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Boys and Girls

I’m sure you’re aware of all the continuing discussion around children and gender stereotyping, in the papers, on television and also within social media. Some time ago, I posted this quote on the 'How to Speak Child' Facebook page and it prompted a slew of comments, mostly expressing frustration at how engrained in common language those stereotypes can be.

Both men and women said they hated phrases such as, “Man up!”, “Throw like a girl”, “Boys don’t cry”, and “You punch like a girl”. Sheryl Sandberg, chief operating officer of Facebook, famously rails against the use of the word ‘Bossy’. When she asks attendees to her workshops and presentations whether or not they have been described as ‘Bossy’ in the past, she says few if any men raise their hands, but almost every woman in the room does. No wonder so few women rise to positions as senior as Sandberg enjoys, if the implication of behaving like a boss is viewed as negative from children's earliest days.

When you stop and think about it, it’s unbelievable that this language use is still so widespread. We’ve just about managed to shift behaviour so that it is now viewed as unacceptable for workmen to whistle at passing women, or for men to refer to women as ‘birds’, and yet we are much less vigilant about the language of the playground that helps to enforce these ideas in the first place.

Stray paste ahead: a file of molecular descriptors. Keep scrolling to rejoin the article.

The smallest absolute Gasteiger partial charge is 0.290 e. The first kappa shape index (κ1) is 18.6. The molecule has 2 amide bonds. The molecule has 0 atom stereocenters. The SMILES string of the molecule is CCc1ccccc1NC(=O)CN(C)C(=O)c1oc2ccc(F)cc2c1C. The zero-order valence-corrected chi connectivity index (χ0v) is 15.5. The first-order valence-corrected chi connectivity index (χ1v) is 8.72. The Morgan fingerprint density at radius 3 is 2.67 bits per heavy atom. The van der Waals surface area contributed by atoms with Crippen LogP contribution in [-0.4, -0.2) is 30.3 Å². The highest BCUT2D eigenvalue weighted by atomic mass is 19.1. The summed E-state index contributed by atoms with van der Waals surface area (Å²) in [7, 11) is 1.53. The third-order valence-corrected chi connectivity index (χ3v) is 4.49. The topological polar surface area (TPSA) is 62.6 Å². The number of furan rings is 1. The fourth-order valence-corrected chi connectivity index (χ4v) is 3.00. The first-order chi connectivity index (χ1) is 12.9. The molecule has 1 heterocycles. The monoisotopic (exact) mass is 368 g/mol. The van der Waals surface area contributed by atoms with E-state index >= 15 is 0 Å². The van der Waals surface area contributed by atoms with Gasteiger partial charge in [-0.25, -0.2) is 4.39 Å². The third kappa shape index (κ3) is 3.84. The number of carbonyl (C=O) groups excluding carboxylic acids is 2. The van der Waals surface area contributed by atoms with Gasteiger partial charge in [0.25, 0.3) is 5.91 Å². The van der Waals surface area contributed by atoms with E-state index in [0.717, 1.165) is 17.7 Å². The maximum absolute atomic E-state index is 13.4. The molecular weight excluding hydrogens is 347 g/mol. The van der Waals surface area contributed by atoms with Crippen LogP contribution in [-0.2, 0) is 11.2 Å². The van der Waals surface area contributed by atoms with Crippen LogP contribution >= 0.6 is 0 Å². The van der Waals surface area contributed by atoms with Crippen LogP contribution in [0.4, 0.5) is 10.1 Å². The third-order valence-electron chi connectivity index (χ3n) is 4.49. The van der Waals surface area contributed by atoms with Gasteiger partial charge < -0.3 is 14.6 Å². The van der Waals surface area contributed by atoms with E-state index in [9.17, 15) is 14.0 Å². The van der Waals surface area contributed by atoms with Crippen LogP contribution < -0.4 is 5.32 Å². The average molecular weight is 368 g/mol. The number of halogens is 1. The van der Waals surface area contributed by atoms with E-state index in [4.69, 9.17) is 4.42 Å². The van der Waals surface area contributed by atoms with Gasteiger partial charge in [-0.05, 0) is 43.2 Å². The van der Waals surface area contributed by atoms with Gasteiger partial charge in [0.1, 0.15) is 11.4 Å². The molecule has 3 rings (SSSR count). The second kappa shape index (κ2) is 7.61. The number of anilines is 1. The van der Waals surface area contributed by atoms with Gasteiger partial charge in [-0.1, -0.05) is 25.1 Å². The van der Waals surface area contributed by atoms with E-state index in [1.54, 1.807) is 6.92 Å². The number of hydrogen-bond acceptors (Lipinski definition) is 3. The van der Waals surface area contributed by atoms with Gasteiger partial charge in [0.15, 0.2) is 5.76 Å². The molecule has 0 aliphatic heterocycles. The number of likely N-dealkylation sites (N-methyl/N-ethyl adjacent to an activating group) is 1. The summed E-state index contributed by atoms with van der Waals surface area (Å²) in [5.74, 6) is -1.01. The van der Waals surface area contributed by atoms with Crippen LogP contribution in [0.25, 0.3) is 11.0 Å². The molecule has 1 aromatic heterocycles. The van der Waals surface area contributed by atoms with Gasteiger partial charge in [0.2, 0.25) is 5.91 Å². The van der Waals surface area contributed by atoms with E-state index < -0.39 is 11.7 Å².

Where does it come from?

I don’t think it’s some kind of innate instinct that just hatches out of children at a certain age, in fact I believe that our youngsters have pretty fluid and non-judgemental attitudes to gender to begin with.

Growing up in my street of mainly boys, at least one liked to wear female costumes and take on female roles when we played dress-up, two others had extensive collections of dolls, I was more interested in playing with my toy garage, and all of us enjoyed climbing trees and shooting each other with our fingers under the guise of 'Cowboys and Indians'. At the age of six I wrote a story entitled, “The little boy who thought she was a girl”, and my friend Tony insisted on being called Samantha for a whole week. None of any of this seemed odd to us, and I think we were a perfectly representative group of kids.

The attitudes that angered the people who commented on my post would appear to be learned. So perhaps it’s time to fight back. Maybe we need to start coining some phrases that celebrate the strengths of girls and women, and also ones that celebrate the gentler sides of boys and men that are often overlooked by the mainstream.

I’m putting the challenge out there, and am looking forward to hearing your suggestions.

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